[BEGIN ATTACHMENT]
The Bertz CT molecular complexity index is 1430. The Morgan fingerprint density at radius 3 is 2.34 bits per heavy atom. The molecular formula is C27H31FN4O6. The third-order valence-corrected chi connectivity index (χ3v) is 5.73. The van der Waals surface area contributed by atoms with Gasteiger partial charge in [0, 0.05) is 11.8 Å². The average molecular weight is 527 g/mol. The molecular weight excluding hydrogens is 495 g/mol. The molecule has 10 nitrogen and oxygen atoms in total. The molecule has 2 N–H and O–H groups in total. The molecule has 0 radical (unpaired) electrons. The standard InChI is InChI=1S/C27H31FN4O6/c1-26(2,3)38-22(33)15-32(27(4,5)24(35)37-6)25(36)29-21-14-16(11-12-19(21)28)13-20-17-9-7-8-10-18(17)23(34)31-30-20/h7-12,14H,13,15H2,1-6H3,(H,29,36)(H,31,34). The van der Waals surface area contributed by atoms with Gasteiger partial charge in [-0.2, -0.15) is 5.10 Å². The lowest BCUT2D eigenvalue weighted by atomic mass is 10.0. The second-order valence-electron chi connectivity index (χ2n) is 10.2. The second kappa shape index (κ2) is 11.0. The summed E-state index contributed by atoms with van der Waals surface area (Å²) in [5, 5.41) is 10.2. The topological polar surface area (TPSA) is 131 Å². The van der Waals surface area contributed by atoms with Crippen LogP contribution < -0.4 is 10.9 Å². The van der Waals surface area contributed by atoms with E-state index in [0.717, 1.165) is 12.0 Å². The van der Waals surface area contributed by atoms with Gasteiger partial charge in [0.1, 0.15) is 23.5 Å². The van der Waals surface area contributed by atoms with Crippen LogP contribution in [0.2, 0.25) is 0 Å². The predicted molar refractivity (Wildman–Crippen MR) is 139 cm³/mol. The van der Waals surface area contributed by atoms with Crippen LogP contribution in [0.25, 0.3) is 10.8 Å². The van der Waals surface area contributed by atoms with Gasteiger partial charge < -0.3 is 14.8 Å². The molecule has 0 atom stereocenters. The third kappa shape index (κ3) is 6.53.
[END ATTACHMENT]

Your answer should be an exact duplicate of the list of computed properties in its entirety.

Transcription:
The Bertz CT molecular complexity index is 1430. The Morgan fingerprint density at radius 3 is 2.34 bits per heavy atom. The molecular formula is C27H31FN4O6. The third-order valence-corrected chi connectivity index (χ3v) is 5.73. The van der Waals surface area contributed by atoms with Gasteiger partial charge in [0, 0.05) is 11.8 Å². The average molecular weight is 527 g/mol. The molecular weight excluding hydrogens is 495 g/mol. The molecule has 10 nitrogen and oxygen atoms in total. The molecule has 2 N–H and O–H groups in total. The molecule has 0 radical (unpaired) electrons. The standard InChI is InChI=1S/C27H31FN4O6/c1-26(2,3)38-22(33)15-32(27(4,5)24(35)37-6)25(36)29-21-14-16(11-12-19(21)28)13-20-17-9-7-8-10-18(17)23(34)31-30-20/h7-12,14H,13,15H2,1-6H3,(H,29,36)(H,31,34). The van der Waals surface area contributed by atoms with Gasteiger partial charge in [-0.2, -0.15) is 5.10 Å². The lowest BCUT2D eigenvalue weighted by atomic mass is 10.0. The second-order valence-electron chi connectivity index (χ2n) is 10.2. The second kappa shape index (κ2) is 11.0. The summed E-state index contributed by atoms with van der Waals surface area (Å²) in [5, 5.41) is 10.2. The topological polar surface area (TPSA) is 131 Å². The van der Waals surface area contributed by atoms with Crippen LogP contribution < -0.4 is 10.9 Å². The van der Waals surface area contributed by atoms with E-state index in [0.717, 1.165) is 12.0 Å². The van der Waals surface area contributed by atoms with Gasteiger partial charge in [0.1, 0.15) is 23.5 Å². The van der Waals surface area contributed by atoms with Crippen LogP contribution in [0.2, 0.25) is 0 Å². The predicted molar refractivity (Wildman–Crippen MR) is 139 cm³/mol. The van der Waals surface area contributed by atoms with Crippen LogP contribution in [0.25, 0.3) is 10.8 Å². The van der Waals surface area contributed by atoms with Gasteiger partial charge < -0.3 is 14.8 Å². The molecule has 0 atom stereocenters. The third kappa shape index (κ3) is 6.53.